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Posts posted by Bombarde16

  1. (A zombie topic rises from the grave!)


    So, seven years later, I'm finally going to give this a shot. This is the wreckage of my girlfriend's 7' concolor fir. (long, grayish needles, smells like citrus) I've also got a 6' fraser fir that will come down later this week for a similar reckoning with the band saw.

    The goal is to process this into strips which I can then chop up for a segmented turning of some sort. Perhaps a sphere? Stickered and stacked in the basement. Now we wait to see how badly they're going to self-destruct. I'm betting I'll know within a month whether or not this was a stupid idea.

    • Like 2
  2. I need a set of roller cradles for an upcoming project. Similar to what you see in this picture.


    I have a quarter sheet of 1/2" MDF that I'm tired of tripping over.  And I've never tried Izzy Swan's table saw turning technique. Put all of this together and you have a level 5 shop cleanup in the making.

    Some people say that MDF stands for "medium density fiberboard". They are incorrect. It stands for "maximum dust flurry". I'm always amazed at how much I despise working with MDF...and my seemingly limitless capacity to forget how much I despise working with MDF.

    Loathesome materials aside, Izzy's technique works quite well. Even including the time to make a single use jig, this was almost as fast as doing this on the lathe and the consistency is all but foolproof.

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    • Haha 1
  3. People say it on the internet so it must be true, right? <_<

    The rumor is that softwoods (spruces, pines, firs, etc.) are, once dried, actually more stable than hardwoods. It's counter-intuitive, since most of us encounter softwoods as construction lumber which is carelessly milled and sold sopping wet. But, the rumor goes, if you treat a piece of SPF with the attention and love that woodworking entails (i.e. rip out the pith, stack it, let it dry, mill it square, etc.) it will reward you with greater stability through the seasons than its deciduous brethren.

    Myth or Truth? My instinct is that it's technically true...but that the supposed benefit is generally not enough to outweigh the extra hassle of salvaging usable stock from construction lumber, especially among a.) professionals for whom time is money and b.) beginners who may not fully understand the subtleties of drying and milling lumber. The exception to this would be the less common case of an advanced hobbyist who a.) isn't counting his hours as money and b.) who understands how to mill lumber and possibly c.) who has access to "free" scraps from a construction site or a dumpster.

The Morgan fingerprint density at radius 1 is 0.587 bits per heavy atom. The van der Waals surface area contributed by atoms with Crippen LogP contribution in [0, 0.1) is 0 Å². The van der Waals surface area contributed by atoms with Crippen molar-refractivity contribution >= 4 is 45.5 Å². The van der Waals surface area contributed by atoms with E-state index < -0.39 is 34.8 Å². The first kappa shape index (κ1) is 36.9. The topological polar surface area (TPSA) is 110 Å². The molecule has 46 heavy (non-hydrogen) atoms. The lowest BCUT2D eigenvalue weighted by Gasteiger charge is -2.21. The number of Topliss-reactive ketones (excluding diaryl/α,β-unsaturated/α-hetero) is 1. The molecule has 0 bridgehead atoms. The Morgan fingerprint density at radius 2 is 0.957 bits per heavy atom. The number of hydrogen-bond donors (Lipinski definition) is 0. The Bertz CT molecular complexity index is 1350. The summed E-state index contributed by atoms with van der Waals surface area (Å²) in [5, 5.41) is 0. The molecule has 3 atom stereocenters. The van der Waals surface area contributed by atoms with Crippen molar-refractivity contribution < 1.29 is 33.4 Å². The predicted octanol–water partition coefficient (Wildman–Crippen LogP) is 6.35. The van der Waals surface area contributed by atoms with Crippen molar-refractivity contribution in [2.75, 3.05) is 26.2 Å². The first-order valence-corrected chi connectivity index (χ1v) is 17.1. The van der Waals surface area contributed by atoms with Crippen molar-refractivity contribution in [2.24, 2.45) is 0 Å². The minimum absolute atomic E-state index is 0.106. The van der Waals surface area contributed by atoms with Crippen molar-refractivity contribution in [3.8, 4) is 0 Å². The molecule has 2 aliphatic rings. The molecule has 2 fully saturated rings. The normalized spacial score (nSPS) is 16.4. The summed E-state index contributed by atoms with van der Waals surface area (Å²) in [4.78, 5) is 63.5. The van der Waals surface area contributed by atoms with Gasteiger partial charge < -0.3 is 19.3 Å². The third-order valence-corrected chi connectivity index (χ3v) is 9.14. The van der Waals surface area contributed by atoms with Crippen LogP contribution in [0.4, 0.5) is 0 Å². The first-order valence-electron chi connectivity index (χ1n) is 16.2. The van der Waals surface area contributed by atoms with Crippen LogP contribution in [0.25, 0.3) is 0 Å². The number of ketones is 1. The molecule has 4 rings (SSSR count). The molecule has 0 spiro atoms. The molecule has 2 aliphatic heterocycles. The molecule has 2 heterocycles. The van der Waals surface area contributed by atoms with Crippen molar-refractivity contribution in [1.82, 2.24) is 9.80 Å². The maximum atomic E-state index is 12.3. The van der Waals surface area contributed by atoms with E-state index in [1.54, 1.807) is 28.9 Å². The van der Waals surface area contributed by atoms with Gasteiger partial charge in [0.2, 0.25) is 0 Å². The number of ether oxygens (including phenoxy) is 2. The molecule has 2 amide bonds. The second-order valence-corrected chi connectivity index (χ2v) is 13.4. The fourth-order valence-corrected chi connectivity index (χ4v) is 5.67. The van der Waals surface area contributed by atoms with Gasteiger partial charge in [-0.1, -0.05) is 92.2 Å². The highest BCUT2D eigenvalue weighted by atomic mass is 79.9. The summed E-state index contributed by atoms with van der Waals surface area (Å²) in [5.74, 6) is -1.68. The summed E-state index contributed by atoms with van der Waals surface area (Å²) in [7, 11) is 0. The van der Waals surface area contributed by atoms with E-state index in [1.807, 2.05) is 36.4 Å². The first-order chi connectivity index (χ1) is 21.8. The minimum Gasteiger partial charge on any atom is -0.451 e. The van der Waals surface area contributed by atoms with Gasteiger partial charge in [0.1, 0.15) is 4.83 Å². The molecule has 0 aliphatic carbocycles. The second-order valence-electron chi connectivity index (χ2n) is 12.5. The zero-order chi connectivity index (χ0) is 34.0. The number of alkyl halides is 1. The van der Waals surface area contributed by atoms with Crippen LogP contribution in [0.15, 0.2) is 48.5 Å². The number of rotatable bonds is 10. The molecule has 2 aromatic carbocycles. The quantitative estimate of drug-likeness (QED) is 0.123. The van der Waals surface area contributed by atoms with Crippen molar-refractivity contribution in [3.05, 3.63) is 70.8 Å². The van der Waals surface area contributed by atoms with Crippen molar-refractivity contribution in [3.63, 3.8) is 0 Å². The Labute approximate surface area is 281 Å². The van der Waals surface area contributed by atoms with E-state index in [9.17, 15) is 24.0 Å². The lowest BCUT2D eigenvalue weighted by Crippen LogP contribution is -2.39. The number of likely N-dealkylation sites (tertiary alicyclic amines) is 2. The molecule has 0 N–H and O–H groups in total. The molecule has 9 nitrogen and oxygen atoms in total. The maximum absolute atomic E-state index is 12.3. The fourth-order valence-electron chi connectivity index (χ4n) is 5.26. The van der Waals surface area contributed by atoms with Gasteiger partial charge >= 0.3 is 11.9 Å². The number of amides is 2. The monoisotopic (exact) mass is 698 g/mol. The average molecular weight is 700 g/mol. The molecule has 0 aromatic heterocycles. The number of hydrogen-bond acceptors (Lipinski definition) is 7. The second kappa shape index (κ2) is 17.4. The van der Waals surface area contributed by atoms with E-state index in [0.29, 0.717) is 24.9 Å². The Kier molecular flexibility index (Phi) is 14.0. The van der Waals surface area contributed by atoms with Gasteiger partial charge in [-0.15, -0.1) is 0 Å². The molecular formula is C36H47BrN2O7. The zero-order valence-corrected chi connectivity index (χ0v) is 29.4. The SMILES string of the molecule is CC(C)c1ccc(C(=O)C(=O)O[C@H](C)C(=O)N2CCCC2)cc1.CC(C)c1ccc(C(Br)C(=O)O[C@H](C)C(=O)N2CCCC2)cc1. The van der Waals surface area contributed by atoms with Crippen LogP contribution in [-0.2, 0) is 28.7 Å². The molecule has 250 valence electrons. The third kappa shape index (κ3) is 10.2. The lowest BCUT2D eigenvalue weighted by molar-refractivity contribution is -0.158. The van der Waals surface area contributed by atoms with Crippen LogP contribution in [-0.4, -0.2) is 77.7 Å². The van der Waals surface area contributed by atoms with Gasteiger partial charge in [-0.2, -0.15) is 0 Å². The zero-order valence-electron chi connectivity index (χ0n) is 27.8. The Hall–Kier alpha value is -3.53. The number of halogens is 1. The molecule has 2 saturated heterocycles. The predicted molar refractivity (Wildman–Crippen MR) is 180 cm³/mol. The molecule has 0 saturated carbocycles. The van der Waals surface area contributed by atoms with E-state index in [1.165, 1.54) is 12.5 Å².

Thoughts? Does anyone have any practical experience with this?

  4. Realistically? Nah. The nuclear fireball in the sky laughs at your paste wax. Were it otherwise, people could use the stuff to save the color in woods such as padauk or purpleheart.

    Pictures of the finished cabinet?

  5. I opened the mailbox this morning to find a recall notice from "Chang Type" stating that my little Porter-Cable saw (model PCX362010) has been recalled. Of the hundreds of thousands of units sold in North America, some have had trouble with motors overheating.


    I purchased mine in 2016 ('15?) as a stopgap while living in temporary quarters. I made thousands of cuts with it and it did everything I asked of it. That last part, I suppose, is key: What did I ask of it? I never asked it to do anything that it couldn't handle...OK, maybe I did push the bounds of sanity once or twice by bevel ripping a 12' long 2x12, but I knew full well I was being an idiot to do that. I made dozens of projects with this saw and even packed it on the road for some jobsite work out of state. Without this saw, I wouldn't have been able to make everything I needed to get my basement shop online to the point of welcoming my big, new Grizzly last year.

    Make no mistake, it's an abysmal piece of crap. The fence never truly grabbed firm and I got in the habit of clamping a block of wood against the backside so it wouldn't scoot away from the blade while ripping. I made three different sleds for it and held a ceremonial trashing of the worthless stock miter gauge. For all that, I wore out a dozen or more blades and the motor never gave me any grief, always starting up with a bone-jarring bang and then screaming its little head off.